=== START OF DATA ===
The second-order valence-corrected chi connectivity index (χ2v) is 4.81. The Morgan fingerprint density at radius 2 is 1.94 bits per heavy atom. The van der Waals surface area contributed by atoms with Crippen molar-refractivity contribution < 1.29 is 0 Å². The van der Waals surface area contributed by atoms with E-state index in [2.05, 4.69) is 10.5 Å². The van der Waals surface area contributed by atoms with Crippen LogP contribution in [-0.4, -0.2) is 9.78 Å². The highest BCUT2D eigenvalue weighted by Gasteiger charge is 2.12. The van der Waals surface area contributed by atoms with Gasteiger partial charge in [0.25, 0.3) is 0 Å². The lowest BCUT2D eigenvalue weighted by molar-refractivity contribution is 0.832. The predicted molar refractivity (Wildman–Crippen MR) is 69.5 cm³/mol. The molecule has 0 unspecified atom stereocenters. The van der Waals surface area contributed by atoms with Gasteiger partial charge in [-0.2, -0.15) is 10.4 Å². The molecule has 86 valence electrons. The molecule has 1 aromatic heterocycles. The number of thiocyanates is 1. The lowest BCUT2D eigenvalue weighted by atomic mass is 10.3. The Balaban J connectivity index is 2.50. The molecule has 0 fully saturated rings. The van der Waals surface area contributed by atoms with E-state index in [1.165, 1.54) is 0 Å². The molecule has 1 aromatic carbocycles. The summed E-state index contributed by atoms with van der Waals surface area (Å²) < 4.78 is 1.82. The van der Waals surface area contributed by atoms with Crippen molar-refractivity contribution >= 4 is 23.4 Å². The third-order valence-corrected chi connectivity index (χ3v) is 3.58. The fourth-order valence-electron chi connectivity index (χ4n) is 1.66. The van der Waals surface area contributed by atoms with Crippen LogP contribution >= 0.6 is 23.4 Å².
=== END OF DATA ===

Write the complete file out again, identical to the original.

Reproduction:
The second-order valence-corrected chi connectivity index (χ2v) is 4.81. The Morgan fingerprint density at radius 2 is 1.94 bits per heavy atom. The van der Waals surface area contributed by atoms with Crippen molar-refractivity contribution < 1.29 is 0 Å². The van der Waals surface area contributed by atoms with E-state index in [2.05, 4.69) is 10.5 Å². The van der Waals surface area contributed by atoms with Crippen LogP contribution in [-0.4, -0.2) is 9.78 Å². The highest BCUT2D eigenvalue weighted by Gasteiger charge is 2.12. The van der Waals surface area contributed by atoms with Gasteiger partial charge in [0.25, 0.3) is 0 Å². The lowest BCUT2D eigenvalue weighted by molar-refractivity contribution is 0.832. The predicted molar refractivity (Wildman–Crippen MR) is 69.5 cm³/mol. The molecule has 0 unspecified atom stereocenters. The van der Waals surface area contributed by atoms with Gasteiger partial charge in [-0.2, -0.15) is 10.4 Å². The molecule has 86 valence electrons. The molecule has 1 aromatic heterocycles. The number of thiocyanates is 1. The lowest BCUT2D eigenvalue weighted by atomic mass is 10.3. The Balaban J connectivity index is 2.50. The molecule has 0 fully saturated rings. The van der Waals surface area contributed by atoms with E-state index in [1.165, 1.54) is 0 Å². The molecule has 1 aromatic carbocycles. The summed E-state index contributed by atoms with van der Waals surface area (Å²) < 4.78 is 1.82. The van der Waals surface area contributed by atoms with Crippen molar-refractivity contribution >= 4 is 23.4 Å². The third-order valence-corrected chi connectivity index (χ3v) is 3.58. The fourth-order valence-electron chi connectivity index (χ4n) is 1.66. The van der Waals surface area contributed by atoms with Crippen LogP contribution >= 0.6 is 23.4 Å².